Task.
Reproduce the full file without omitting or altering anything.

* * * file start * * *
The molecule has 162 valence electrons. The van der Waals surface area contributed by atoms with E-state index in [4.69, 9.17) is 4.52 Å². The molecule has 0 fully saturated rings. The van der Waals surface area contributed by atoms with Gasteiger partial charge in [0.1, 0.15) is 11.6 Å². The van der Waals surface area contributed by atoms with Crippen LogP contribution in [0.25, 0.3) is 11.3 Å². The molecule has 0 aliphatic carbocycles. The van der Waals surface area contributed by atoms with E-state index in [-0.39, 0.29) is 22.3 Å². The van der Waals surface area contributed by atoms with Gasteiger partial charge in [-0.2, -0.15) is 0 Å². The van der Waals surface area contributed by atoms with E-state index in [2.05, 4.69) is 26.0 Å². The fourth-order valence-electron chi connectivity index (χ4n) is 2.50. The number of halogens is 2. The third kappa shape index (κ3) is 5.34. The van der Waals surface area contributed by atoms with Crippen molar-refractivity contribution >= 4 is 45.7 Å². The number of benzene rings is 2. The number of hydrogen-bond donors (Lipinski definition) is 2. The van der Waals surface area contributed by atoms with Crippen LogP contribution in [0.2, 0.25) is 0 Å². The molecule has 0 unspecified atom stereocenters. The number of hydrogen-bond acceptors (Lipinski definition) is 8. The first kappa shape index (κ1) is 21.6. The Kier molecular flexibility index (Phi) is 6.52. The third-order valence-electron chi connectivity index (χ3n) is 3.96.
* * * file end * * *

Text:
The molecule has 162 valence electrons. The van der Waals surface area contributed by atoms with E-state index in [4.69, 9.17) is 4.52 Å². The molecule has 0 fully saturated rings. The van der Waals surface area contributed by atoms with Gasteiger partial charge in [0.1, 0.15) is 11.6 Å². The van der Waals surface area contributed by atoms with Crippen LogP contribution in [0.25, 0.3) is 11.3 Å². The molecule has 0 aliphatic carbocycles. The van der Waals surface area contributed by atoms with E-state index in [-0.39, 0.29) is 22.3 Å². The van der Waals surface area contributed by atoms with Gasteiger partial charge in [-0.2, -0.15) is 0 Å². The van der Waals surface area contributed by atoms with E-state index in [2.05, 4.69) is 26.0 Å². The fourth-order valence-electron chi connectivity index (χ4n) is 2.50. The number of halogens is 2. The third kappa shape index (κ3) is 5.34. The van der Waals surface area contributed by atoms with Crippen molar-refractivity contribution >= 4 is 45.7 Å². The number of benzene rings is 2. The number of hydrogen-bond donors (Lipinski definition) is 2. The van der Waals surface area contributed by atoms with Crippen LogP contribution in [0.2, 0.25) is 0 Å². The molecule has 0 unspecified atom stereocenters. The number of hydrogen-bond acceptors (Lipinski definition) is 8. The first kappa shape index (κ1) is 21.6. The Kier molecular flexibility index (Phi) is 6.52. The third-order valence-electron chi connectivity index (χ3n) is 3.96.